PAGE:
School programming, books or films can convey the same information in a more caring way. Visiting the local zoo or science center are other options. Children can experience the birthing process other ways and enjoy it more. Almost all mothers hide when they give birth to their puppies or kittens. So, in most cases, they won’t see it. Also, responsible pet guardians should take into cosideration the costs involved should an emergency arise during birth, care and feeding of the puppies, and vaccinations until (or if) a home can be found for them.

MYTH: She needs to have at least one litter.
Having a litter does not in any way improve or change a pet’s disposition and can drain her body of nutrients, make her thin, increase chances of mammary and ovarian cancer, and weaken her teeth and bones.

MYTH: Spaying and neutering is painful for the pet.
Surgery is performed under anesthesia and animals are usually back on their feet and into normal activities within 24 to 72 hours. This slight discomfort is not harmful and is far outweighed by the benefits to both your animal and the pet overpopulation problem.

MYTH: If I neuter him, he won’t be as protective.
Most pets will actually be more effective at protection since they will have stabilized hormones and they are usually easier to train. Altered animals are just as protective and loyal to their owners and often will have reduced desires to wander, mark territory and fight with other animals.

MYTH: They’ll get fat and lazy.
Not so. They need exercise just like they always did, but spaying them actually changes nothing as far as weight gain.

MYTH: I paid good money for my dog or cat, so I need to get my money back.
Most people do not realize the cost and responsibility involved in having a litter. Reputable breeders know that unless you have a champion dog or cat to enhance the breed, you are not going to make any money.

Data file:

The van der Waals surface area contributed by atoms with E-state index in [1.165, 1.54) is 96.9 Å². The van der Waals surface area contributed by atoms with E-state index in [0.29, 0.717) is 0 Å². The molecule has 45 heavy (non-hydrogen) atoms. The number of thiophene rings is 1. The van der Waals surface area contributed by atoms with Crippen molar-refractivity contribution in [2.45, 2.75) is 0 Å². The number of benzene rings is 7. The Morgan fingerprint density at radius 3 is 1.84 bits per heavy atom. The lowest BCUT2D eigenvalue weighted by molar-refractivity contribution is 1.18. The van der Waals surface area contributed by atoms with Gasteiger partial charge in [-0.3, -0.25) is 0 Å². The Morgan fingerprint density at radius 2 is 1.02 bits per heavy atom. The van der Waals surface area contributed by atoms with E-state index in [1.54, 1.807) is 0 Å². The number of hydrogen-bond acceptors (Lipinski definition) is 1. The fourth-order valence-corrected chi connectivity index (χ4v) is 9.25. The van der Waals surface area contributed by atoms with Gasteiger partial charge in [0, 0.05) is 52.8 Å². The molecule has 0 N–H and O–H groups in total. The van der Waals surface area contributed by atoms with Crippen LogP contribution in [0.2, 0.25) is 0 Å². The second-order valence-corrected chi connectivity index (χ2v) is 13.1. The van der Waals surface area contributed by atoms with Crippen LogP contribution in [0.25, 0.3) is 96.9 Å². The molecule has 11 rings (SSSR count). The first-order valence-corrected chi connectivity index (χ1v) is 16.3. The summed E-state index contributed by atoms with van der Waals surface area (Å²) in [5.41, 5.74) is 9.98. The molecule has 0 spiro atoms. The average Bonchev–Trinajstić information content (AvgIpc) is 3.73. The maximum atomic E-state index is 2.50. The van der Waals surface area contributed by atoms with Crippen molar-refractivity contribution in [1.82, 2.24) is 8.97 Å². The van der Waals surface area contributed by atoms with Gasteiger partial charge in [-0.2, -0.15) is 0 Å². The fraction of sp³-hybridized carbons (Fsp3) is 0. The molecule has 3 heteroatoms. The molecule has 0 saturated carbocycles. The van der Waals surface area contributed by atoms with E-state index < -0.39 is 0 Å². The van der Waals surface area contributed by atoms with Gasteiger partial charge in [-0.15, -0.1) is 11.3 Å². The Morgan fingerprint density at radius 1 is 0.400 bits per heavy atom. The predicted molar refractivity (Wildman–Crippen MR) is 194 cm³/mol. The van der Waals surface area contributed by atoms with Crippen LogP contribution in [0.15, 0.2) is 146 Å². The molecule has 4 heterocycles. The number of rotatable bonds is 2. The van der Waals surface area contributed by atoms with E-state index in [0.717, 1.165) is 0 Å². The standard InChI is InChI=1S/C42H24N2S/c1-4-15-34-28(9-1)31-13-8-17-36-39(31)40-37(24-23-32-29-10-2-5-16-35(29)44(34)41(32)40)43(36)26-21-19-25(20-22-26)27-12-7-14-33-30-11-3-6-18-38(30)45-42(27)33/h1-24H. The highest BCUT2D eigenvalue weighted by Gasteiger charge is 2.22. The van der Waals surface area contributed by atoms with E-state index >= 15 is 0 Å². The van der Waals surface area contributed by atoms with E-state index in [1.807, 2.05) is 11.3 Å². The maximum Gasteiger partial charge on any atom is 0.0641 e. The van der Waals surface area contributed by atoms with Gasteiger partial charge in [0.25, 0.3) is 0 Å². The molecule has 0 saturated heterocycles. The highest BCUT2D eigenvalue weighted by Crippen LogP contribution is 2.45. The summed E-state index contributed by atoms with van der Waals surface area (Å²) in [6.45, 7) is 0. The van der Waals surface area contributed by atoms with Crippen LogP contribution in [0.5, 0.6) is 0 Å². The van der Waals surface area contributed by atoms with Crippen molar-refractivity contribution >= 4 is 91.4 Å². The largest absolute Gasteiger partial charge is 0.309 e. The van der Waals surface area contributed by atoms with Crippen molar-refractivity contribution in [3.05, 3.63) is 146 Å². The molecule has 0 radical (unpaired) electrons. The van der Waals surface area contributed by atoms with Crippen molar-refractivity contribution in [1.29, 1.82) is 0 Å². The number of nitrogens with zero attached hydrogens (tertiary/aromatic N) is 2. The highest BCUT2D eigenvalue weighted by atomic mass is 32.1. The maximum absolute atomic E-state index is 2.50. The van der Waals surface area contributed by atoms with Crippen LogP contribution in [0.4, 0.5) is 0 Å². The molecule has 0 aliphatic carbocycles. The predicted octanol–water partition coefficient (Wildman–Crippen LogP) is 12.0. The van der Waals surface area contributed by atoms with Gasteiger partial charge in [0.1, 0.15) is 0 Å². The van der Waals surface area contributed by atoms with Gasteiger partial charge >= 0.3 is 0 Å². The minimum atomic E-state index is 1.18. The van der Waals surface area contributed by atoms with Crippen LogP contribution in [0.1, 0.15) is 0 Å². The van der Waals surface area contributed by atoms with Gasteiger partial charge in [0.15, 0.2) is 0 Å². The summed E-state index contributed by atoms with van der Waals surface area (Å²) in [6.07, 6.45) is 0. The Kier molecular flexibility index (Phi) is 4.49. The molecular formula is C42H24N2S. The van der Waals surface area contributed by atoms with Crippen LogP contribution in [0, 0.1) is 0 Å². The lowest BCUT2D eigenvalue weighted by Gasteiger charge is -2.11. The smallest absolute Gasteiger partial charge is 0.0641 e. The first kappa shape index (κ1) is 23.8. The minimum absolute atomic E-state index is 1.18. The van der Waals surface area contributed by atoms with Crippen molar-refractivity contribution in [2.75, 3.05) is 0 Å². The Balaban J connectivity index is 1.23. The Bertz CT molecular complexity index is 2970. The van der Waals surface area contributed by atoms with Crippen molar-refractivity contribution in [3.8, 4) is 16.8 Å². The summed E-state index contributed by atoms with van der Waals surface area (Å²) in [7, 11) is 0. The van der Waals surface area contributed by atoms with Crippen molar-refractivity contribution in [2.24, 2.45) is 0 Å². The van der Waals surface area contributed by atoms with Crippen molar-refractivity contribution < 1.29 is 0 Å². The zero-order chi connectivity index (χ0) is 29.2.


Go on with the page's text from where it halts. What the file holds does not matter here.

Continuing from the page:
MYTH: Spaying and neutering is expensive.
Although to some the cost of surgery may seem high initially, it’s a real bargain when compared with the cost of raising a healthy litter of puppies or kittens until they are weaned.

While prices for spay/neuter surgery vary considerably, there are many programs (See Spay/Neuter Resources above) that will spay/neuter animals at a reduced fee for people who truly need them – those struggling to make ends meet on a low income. The bottom line is this: when you adopt an animal, you assume responsibility for that animal’s well-being. Spaying or neutering is as vital to your pet’s health and happiness as routine physical examinations, good nutrition, grooming, playtime, and love. Before you adopt an animal, you need to seriously consider whether or not you are ready to take on the financial responsibility of properly caring for one. If you have already adopted an unaltered animal, it is your responsibility to have the animal spayed or neutered regardless of cost.

When should I spay or neuter my pet?
As early as possible! Although animals have traditionally been altered at six months, many veterinarians are now practicing pediatric (also known as “early-age” or “juvenile”) spay/neuter surgery, which can be performed on animals as young as eight weeks. Doctors practicing this technique report that the surgery is significantly easier and quicker to perform; guardians who have had pediatric spay/neuter performed on their animals report fewer medical problems than those who have older animals altered; and spaying or neutering homeless animals before adopting them out is the best way to prevent unwanted births.

Reasons to spay and neuter early:

It’s safer. The mortality rate is lower.
It’s easier on the pet – anesthesia time is shorter and recovery takes only a few hours.
They bounce back much quicker.
It completely eliminates the possibility of accidental litters. We hear a lot of excuses like “I didn’t know she’d go into heat so soon,” “She just got out for a few minutes” or “She was chained up.” The list is endless so please prevent it in the first place.
Serving the Residents of Carroll County Georgia